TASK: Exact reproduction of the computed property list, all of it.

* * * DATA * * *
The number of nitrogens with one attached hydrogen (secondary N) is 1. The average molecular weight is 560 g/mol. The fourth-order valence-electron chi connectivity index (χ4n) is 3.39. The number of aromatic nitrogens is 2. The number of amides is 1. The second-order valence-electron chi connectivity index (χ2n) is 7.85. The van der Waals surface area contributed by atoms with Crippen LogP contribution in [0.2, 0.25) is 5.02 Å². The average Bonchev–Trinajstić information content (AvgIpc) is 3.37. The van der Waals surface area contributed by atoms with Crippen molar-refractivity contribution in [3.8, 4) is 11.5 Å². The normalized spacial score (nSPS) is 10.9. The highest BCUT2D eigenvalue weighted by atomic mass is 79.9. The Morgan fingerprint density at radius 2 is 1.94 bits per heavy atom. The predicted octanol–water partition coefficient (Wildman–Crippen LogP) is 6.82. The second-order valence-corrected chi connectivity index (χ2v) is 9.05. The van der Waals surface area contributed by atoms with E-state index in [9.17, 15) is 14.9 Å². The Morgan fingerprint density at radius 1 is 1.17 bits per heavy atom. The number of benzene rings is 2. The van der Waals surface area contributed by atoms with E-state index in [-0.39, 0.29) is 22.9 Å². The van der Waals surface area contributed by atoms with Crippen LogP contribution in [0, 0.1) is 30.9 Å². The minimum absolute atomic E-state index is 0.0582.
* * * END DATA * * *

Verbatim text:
The number of nitrogens with one attached hydrogen (secondary N) is 1. The average molecular weight is 560 g/mol. The fourth-order valence-electron chi connectivity index (χ4n) is 3.39. The number of aromatic nitrogens is 2. The number of amides is 1. The second-order valence-electron chi connectivity index (χ2n) is 7.85. The van der Waals surface area contributed by atoms with Crippen LogP contribution in [0.2, 0.25) is 5.02 Å². The average Bonchev–Trinajstić information content (AvgIpc) is 3.37. The van der Waals surface area contributed by atoms with Crippen molar-refractivity contribution in [3.8, 4) is 11.5 Å². The normalized spacial score (nSPS) is 10.9. The highest BCUT2D eigenvalue weighted by atomic mass is 79.9. The Morgan fingerprint density at radius 2 is 1.94 bits per heavy atom. The predicted octanol–water partition coefficient (Wildman–Crippen LogP) is 6.82. The second-order valence-corrected chi connectivity index (χ2v) is 9.05. The van der Waals surface area contributed by atoms with E-state index in [9.17, 15) is 14.9 Å². The Morgan fingerprint density at radius 1 is 1.17 bits per heavy atom. The number of benzene rings is 2. The van der Waals surface area contributed by atoms with E-state index in [-0.39, 0.29) is 22.9 Å². The van der Waals surface area contributed by atoms with Crippen LogP contribution in [0, 0.1) is 30.9 Å². The minimum absolute atomic E-state index is 0.0582.